Our Transvaginal Mesh Lawsuit Information page is a great place to start if you have any questions about Transvaginal Mesh.

Currently, synthetic mesh kits are being more commonly used in reparatory surgery for prolapsed pelvic organs.  However, as stated by Lawrence Lin, et. al., in a recent article titled, “Dyspareunia and Chronic Pelvic Pain after Polypropylene Mesh Augmentation for Transvaginal Repair of Anterior Vaginal Wall Prolapse,” there seems to be no clinical research on the safety of such kits.  The researchers state, “There is a growing use of synthetic mesh placement in the vagina without sufficient evidence of clinical studies on patient safety for these procedures.”

Lin and his team focused on the fact that there is very little attention paid towards transvaginal mesh kits in their postoperative complications.  The study summarized the experience of a patient, whom after receiving a synthetic mesh kit for anterior prolapsed pelvic organ repair, suffered from extreme dyspareunia and debilitating pelvic pain.  The patient, after being surgically implanted with transvaginal mesh experienced pain and discomfort postoperatively, failed to have a positive response from medical therapy, eventually leading to further surgery to remove the mesh kit.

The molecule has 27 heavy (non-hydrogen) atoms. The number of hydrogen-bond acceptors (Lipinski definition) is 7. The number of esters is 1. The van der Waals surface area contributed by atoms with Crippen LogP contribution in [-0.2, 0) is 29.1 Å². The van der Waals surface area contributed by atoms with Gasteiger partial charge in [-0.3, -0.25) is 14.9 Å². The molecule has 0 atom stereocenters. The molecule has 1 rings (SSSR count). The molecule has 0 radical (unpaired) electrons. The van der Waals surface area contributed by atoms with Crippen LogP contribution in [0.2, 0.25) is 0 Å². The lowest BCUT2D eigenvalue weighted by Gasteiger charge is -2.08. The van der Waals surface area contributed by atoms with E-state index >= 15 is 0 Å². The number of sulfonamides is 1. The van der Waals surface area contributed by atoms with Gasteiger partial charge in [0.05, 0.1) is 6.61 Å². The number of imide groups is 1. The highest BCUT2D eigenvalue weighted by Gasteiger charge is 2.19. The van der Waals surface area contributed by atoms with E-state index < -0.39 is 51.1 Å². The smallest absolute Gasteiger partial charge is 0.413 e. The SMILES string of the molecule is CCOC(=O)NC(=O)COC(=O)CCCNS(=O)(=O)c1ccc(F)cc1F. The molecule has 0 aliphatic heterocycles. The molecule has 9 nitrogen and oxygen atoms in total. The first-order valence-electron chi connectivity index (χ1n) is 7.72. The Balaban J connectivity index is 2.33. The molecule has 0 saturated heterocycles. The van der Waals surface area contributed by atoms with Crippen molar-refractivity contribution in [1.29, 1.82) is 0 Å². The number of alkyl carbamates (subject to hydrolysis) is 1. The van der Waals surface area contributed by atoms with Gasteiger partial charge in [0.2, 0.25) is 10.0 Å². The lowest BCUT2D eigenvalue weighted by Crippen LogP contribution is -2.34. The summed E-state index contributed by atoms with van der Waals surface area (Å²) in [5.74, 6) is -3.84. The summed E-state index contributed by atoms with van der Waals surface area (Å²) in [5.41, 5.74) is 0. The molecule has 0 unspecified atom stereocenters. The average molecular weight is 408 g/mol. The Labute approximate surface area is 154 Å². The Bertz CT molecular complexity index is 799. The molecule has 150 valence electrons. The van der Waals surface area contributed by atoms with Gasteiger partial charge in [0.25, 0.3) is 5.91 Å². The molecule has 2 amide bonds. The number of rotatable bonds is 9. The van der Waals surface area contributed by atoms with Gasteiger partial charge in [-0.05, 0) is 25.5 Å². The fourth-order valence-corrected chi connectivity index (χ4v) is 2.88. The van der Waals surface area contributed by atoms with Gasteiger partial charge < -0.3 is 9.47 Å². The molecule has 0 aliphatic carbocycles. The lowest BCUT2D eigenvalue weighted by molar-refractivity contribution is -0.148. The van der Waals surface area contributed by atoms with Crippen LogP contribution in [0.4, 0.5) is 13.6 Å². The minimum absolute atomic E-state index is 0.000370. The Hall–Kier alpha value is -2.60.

Cases similar to this patient’s have emerged in alarming numbers, with patients reporting similar complications and often times requiring further surgery to repair the damage caused by transvaginal mesh kits.  If you or a loved one has experienced any sort of complication following surgery involving transvaginal mesh kits, then it may be the result of the lack of clinical research done on that product’s safety and efficacy; you may be entitled to compensation for the suffering you have endured.

Contact me, Justinian Lane, at the information below and let me help you.  I have the experience, skills, and resources required to win the justice you deserve in a transvaginal mesh lawsuit.

For more information, please feel free to call or e-mail our team at the information provided below.

(855) 452-5529

justinian@dangerousdrugs.us

Our Transvaginal Mesh Lawsuit Information page is a great place to start if you have any questions about Transvaginal Mesh.